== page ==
STAT METH RESEARCH 1
STAT METH RESEARCH 1 STA 6166
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This 10 page Class Notes was uploaded by Golden Bernhard on Friday September 18, 2015. The Class Notes belongs to STA 6166 at University of Florida taught by Staff in Fall. Since its upload, it has received 5 views. For similar materials see /class/206575/sta-6166-university-of-florida in Statistics at University of Florida.
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Date Created: 09/18/15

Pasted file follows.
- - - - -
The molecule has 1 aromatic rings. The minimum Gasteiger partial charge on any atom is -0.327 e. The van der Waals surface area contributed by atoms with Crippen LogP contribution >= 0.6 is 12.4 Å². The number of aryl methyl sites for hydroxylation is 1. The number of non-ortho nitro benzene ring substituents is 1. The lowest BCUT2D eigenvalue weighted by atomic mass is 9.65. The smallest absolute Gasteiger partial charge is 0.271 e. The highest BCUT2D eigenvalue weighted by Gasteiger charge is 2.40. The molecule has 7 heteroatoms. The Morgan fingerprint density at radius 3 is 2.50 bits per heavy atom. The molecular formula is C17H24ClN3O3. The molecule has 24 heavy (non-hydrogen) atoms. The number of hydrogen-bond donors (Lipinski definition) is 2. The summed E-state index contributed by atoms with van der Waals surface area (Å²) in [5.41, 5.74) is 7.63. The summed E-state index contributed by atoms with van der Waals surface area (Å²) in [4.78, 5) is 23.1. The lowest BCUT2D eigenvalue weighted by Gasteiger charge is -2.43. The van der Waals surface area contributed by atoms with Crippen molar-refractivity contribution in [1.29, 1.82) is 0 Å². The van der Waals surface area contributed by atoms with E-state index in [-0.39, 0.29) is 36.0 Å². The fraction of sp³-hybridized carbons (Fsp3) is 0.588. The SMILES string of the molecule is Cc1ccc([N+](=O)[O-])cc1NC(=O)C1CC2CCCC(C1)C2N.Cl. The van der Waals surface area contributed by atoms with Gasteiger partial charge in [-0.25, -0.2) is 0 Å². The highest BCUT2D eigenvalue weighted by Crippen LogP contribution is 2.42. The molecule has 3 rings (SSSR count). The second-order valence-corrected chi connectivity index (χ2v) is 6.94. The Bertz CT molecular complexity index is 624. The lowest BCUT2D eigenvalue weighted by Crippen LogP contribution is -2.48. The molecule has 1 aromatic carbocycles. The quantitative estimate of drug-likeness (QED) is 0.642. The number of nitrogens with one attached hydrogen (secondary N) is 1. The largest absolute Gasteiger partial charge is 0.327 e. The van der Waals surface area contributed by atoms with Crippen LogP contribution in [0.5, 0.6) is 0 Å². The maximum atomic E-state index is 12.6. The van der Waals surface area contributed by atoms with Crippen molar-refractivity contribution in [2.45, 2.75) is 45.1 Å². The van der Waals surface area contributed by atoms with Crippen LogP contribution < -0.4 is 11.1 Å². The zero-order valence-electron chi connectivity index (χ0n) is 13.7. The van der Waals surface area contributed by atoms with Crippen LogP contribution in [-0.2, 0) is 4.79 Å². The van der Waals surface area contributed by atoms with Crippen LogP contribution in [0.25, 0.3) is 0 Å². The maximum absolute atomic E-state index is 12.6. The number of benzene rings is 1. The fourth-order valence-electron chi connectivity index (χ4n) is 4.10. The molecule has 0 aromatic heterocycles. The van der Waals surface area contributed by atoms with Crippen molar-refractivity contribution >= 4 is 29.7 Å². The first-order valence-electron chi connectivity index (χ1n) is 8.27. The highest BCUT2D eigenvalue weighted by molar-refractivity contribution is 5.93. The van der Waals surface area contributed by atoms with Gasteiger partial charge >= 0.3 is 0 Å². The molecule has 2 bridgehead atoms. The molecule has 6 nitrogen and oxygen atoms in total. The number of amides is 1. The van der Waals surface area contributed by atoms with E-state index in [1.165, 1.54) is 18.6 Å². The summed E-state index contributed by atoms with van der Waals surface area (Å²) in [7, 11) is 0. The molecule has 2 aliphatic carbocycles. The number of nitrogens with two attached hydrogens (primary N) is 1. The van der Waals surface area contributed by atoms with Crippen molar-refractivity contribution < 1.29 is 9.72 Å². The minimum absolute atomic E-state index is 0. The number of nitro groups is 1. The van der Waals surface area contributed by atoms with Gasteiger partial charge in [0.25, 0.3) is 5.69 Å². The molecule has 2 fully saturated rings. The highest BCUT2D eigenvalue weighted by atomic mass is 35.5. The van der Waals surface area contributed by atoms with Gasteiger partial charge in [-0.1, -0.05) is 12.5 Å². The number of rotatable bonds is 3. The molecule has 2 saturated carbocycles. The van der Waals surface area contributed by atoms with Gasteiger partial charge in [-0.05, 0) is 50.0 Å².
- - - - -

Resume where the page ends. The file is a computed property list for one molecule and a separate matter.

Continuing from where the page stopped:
Sampling Distributions You have seen probability distributions of various types The normal distribution is an example of a continuous distribution that is often used for quantitative measures such as weights heights etc The binomial distribution is an example of a discrete distribution because the possible outcomes are only a discrete set of values 0 l n The value of the binomial random variable is the number of successes out of a random sample of 11 trials in which the probability of success on a particular trail is 7 The Binomial Distribution as 21 Sampling Distributions The nature of the binomial distribution makes it a sampling distribution In other words the value of the binomial random variable is derived from a sample of size n from a population You can think of the population as being a set containing 0 s and 1 s with a 1 representing a success and 0 representing a failure The term success does not necessarily imply something good nor does failure imply something bad The sample is obtained as a sequence of 11 trials with each trial being a draw from the population of 0 s and 1 s Such trials are called Bernoulli trials On the first trial you draw a value from 0 1 with P17r Then you draw again in the same way and do this repeatedly a total of n times So your sample will be a set such as 1 1 0 1 0 1 in the case for n6 This set has 4 1 s and 2 0 5 so the value of the binomial random variable is y4 The value of the binomial distribution is the sum of the outcomes from the trials that is the number of 1 s The Binomial Distribution as 21 Sampling Distribution Recall that the binomial probability formula is nl 397iy l 7239 quot y P02 successes in 11 trials yKn y Where 7 probability of success on single trial and n number or trials Mean of the binomial distribution quot7 Variance of the binomial distribution 71750 7r This probability is derived from the sampling distribution of the number of successes that would result from a very large number of samples The Binomial distribution as 21 Sampling Distribution Consider a population that consists 60 of 1 s and 40 of 0 s If you draw a value at random you get a 1 with probability 6 and a 0 with probability 4 Such a draw would constitute a Bernoulli trial with Pl6 Suppose you draw a sample of size n and add up the value you obtain This would give you a binomial random variable Now suppose you do this again and again for a very large number of samples The conceptual results make up a conceptual population Here are the histograms that correspond to the population for values ofn equal to l 2 3 6 10 and 20 Notice how the shapes of the histograms change as 11 increases The distributions become more moundshaped and symmetric Relative Frequency O Mmbo lm Histotram of B1 6 Distribution Successes Relative Frequency Histogram of B2 6 Distribution 0 1 Successes Relative Frequency Histogram of B3 6 Distribution Successes Histogram of B6 6 Distribution 0 0 Relative Frequency 0 1 2 3 4 5 6 Successes Histogram of B10 6 Distribution gt U S w 3 U39 2 LL w 2 2 w a Successes Histogram of Successes gt U S w 3 U39 2 LL w 2 g m a 012 3 4 5 6 7 8 91011121314151617181920 Successes The Binomial Sampling Distribution and Statistical Inference Here are the values of Pyk and Pylt k for n20 and k617 Pyklt005 for nlt6 or ngt17 6 7 8 9 10 11 12 13 14 15 16 17 P046 005 015 035 071 117 160 180 165 124 075 035 012 P023 k 006 021 057 128 245 404 584 750 874 949 984 996 Remember that these are the probabilities for 7r6 Suppose you are sampling from a distribution with unknown 7 If you drew sample with y12 would you have reason to doubt that 7r6 Note yn6 If you drew sample with y10 would you have reason to doubt that 7r6 Note yn5 If you drew sample with y6 would you have reason to doubt that 7r6 Note yn3 The Binomial Sampling Distribution and Statistical Inference Here are the numeric values of Pyk for n10 3 decimal places 0 1 2 3 4 5 6 7 8 9 10 P0 k 000 002 011 042 111 201 251 215 121 040 006 P023 k 000 002 012 055 166 367 618 833 954 994 100 Remember that these are the probabilities for 7r6 Suppose you are sampling from a distribution with unknown 7 If you drew sample with y6 would you have reason to doubt that 716 Note yn6 If you drew sample with y5 would you have reason to doubt that 716 Note yn5 If you drew sample with y3 would you have reason to doubt that 716 Note yn3 Normal Distributions and Sampling Distributions One of the most use il statistics is the sample mean 7 Statistical inference based on 7 is derived from its sampling distribution If the population from Which the sample was obtained is norm distributed With mean p and variance 62 then the sampling distribution of y is normal Moreover the mean of the sampling as mean p and variance 6 n If y NNUwZ i1n then yNNoml n ELFvw39s39m39m39u39ma39aLFv39wm Normal Distributions and Sampling Distributions If the distribution from which the samples were obtained is not normal then the sampling distribution of y is only approximately normal but the distribution becomes more nearly normal as 11 increases This is the Central limit Theorem Central Limit Theorem If y is a random variable with mean u and variance 02 then the sampling distribution of y is approximately normal with mean u and variance 0211
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